2 Jan 2017

J 0009/14 - Correction of withdrawal designation

Key points

  • The applicant had withdrawn the designation of one Contracting State, possibly to avoid double patenting issues with a national patent in that state. The applicant requested a correction of the withdrawal, after entry of the withdrawal in the register but before publication thereof in the Bulletin. The Board refuses this. 
  • The Legal Board confirms that the withdrawal can not be undone under Rule 139 EPC after the publication thereof in the Register (even if the request is filed before the publication of the withdrawal in the Bulletin). 
  • Interestingly, the request for correction was filed after the decision to grant. G 1/10 is of course only about using Rule 140 for correcting the text of a patent. The withdrawal was after the Rule 71(3) EPC Communication. There is no mention of the question whether the Examining Division is still competent to decide on a change in its decision under Rule 139 EPC after the Decision to grant. The Notice of Appeal was against the refusal of the correction, not against the grant decision. 

EPO J 0009/14 - link

Summary of Facts and Submissions
I. On 22 May 2013 the applicant's representative informed the EPO that it withdrew the designation of the United Kingdom for the European patent application EP 07 733 714.5.
The information on the withdrawal was made public in the Register of European Patents on 24 May 2013 by way of EPO form 2056 and a communication confirming the deletion which was sent on the same day to the applicant.

II. On 28 May 2013 a communication concerning the amendments made to the application was sent to the applicant and the decision to grant was sent to the applicant on 6 June 2013. The United Kingdom was not listed as designated Contracting State in either of these notifications.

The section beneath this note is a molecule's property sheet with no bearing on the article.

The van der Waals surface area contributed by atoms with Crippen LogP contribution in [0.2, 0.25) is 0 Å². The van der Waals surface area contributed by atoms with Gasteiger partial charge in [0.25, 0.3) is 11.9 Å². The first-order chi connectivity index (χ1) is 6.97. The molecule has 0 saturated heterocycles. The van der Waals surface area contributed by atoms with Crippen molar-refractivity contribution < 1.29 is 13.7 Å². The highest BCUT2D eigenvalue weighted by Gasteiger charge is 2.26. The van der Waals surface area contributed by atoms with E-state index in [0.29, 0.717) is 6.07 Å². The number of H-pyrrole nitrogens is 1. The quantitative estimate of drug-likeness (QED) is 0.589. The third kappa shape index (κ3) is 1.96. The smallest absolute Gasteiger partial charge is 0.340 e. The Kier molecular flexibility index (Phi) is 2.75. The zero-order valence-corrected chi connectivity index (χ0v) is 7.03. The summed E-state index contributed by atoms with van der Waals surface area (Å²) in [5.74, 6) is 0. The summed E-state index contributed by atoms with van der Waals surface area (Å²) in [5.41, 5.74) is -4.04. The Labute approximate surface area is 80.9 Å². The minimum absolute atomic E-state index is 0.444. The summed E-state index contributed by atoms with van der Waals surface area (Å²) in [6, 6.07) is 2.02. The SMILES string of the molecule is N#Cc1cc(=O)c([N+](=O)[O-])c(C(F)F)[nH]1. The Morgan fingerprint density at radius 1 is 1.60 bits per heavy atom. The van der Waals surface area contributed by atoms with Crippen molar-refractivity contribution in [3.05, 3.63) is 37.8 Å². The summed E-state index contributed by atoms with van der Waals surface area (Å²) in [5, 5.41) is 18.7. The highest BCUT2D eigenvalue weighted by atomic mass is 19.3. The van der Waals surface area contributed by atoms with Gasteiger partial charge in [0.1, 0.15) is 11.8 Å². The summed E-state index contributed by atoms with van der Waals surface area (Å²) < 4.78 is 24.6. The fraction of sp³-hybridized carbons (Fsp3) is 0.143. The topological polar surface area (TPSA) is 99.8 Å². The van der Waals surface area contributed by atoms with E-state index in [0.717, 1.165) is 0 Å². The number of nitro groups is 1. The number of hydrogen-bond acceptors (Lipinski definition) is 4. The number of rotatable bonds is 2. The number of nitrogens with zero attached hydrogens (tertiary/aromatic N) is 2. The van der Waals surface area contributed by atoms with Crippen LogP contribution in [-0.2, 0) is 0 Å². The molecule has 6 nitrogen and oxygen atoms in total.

III. On 14 June 2013 the applicant's representative filed a request for correction of the withdrawal of the designation of the United Kingdom. This request was reasoned with regard to the fact that the withdrawal was made under misinterpretation of the instruction given by the applicant to "Keep UK patent", which the representative interpreted as an instruction to maintain a corresponding national UK patent and to withdraw the designation of UK for the pending European patent application.
Furthermore the applicant's representative submitted that the error was only noticed upon receipt of the decision to grant on 11 June 2016.
IV. With a communication of 3 July 2013 the Office informed the applicant that the request for correction of the withdrawal could not be granted. The applicant responded to this communication with letter dated 13 September 2013.
V. With a decision of 23 January 2014 the Office rejected the request for correction of the withdrawal of the designation of United Kingdom.
VI. The applicant filed an appeal against this decision on 2 April 2014, paid the corresponding fee on the same day and submitted the grounds of appeal on 2 June 2014.
The appellant's arguments can be summarized as follows :
The appellant submits that the request for withdrawal of the UK designation of 22 May 2013 was made by error based on an misinterpretation of the applicant's instructions.
According to J 10/87 no formal publication of the withdrawal had been made by the EPO at the date of the request to correct the withdrawal on 14 March 2013 and the interests of any third parties would remain adequately protected even if the requested correction was performed.
The appellant submitted that the conclusion drawn from J 14/04 is at odds with the rights of the applicant and that this decision should not be followed for the present case since it would not adequately preserve the applicant's rights to make a correction in a practical and realistic sense.
VII. The board issued a communication on 9 August 2016 and summoned the appellant to oral proceedings which were held on 9 November 2016.
The appellant did not attend the oral proceedings as announced by letter of 8 November 2016.
The appellant had requested in writing that the decision under appeal be set aside and that the designation of the United Kingdom (GB) be reinstated for European patent application No. 07733714.5 such that European patent No. 2029203 be granted with respect to the United Kingdom (GB).